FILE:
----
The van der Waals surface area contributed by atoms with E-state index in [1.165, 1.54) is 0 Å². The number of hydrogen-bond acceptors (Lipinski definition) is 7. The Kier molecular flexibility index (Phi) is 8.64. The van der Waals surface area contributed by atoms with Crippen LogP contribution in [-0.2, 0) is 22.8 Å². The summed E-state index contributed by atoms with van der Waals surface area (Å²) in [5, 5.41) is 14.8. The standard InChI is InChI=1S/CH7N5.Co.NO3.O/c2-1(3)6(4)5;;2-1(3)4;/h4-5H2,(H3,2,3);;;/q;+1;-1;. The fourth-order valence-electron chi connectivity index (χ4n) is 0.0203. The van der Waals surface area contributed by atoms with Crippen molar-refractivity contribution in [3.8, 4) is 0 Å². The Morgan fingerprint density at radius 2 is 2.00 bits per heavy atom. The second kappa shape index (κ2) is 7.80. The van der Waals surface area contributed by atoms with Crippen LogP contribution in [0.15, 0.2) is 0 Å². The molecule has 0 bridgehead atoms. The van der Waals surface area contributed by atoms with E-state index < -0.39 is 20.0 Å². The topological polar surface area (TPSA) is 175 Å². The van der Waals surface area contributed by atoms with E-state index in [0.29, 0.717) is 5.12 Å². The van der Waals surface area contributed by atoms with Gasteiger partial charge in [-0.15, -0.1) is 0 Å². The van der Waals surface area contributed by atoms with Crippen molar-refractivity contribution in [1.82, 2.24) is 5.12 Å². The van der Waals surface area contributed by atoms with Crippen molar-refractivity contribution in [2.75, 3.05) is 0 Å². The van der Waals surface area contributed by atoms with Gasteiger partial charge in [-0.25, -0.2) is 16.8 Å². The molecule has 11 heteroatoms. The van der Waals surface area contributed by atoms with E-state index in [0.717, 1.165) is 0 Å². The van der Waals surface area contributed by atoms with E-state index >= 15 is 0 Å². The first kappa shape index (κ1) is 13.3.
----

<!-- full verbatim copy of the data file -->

The van der Waals surface area contributed by atoms with E-state index in [1.165, 1.54) is 0 Å². The number of hydrogen-bond acceptors (Lipinski definition) is 7. The Kier molecular flexibility index (Phi) is 8.64. The van der Waals surface area contributed by atoms with Crippen LogP contribution in [-0.2, 0) is 22.8 Å². The summed E-state index contributed by atoms with van der Waals surface area (Å²) in [5, 5.41) is 14.8. The standard InChI is InChI=1S/CH7N5.Co.NO3.O/c2-1(3)6(4)5;;2-1(3)4;/h4-5H2,(H3,2,3);;;/q;+1;-1;. The fourth-order valence-electron chi connectivity index (χ4n) is 0.0203. The van der Waals surface area contributed by atoms with Crippen molar-refractivity contribution in [3.8, 4) is 0 Å². The Morgan fingerprint density at radius 2 is 2.00 bits per heavy atom. The second kappa shape index (κ2) is 7.80. The van der Waals surface area contributed by atoms with Crippen LogP contribution in [0.15, 0.2) is 0 Å². The molecule has 0 bridgehead atoms. The van der Waals surface area contributed by atoms with E-state index < -0.39 is 20.0 Å². The topological polar surface area (TPSA) is 175 Å². The van der Waals surface area contributed by atoms with E-state index in [0.29, 0.717) is 5.12 Å². The van der Waals surface area contributed by atoms with Gasteiger partial charge in [-0.15, -0.1) is 0 Å². The van der Waals surface area contributed by atoms with Crippen molar-refractivity contribution in [1.82, 2.24) is 5.12 Å². The van der Waals surface area contributed by atoms with Crippen molar-refractivity contribution in [2.75, 3.05) is 0 Å². The van der Waals surface area contributed by atoms with Gasteiger partial charge in [-0.25, -0.2) is 16.8 Å². The molecule has 11 heteroatoms. The van der Waals surface area contributed by atoms with E-state index in [0.717, 1.165) is 0 Å². The van der Waals surface area contributed by atoms with E-state index >= 15 is 0 Å². The first kappa shape index (κ1) is 13.3.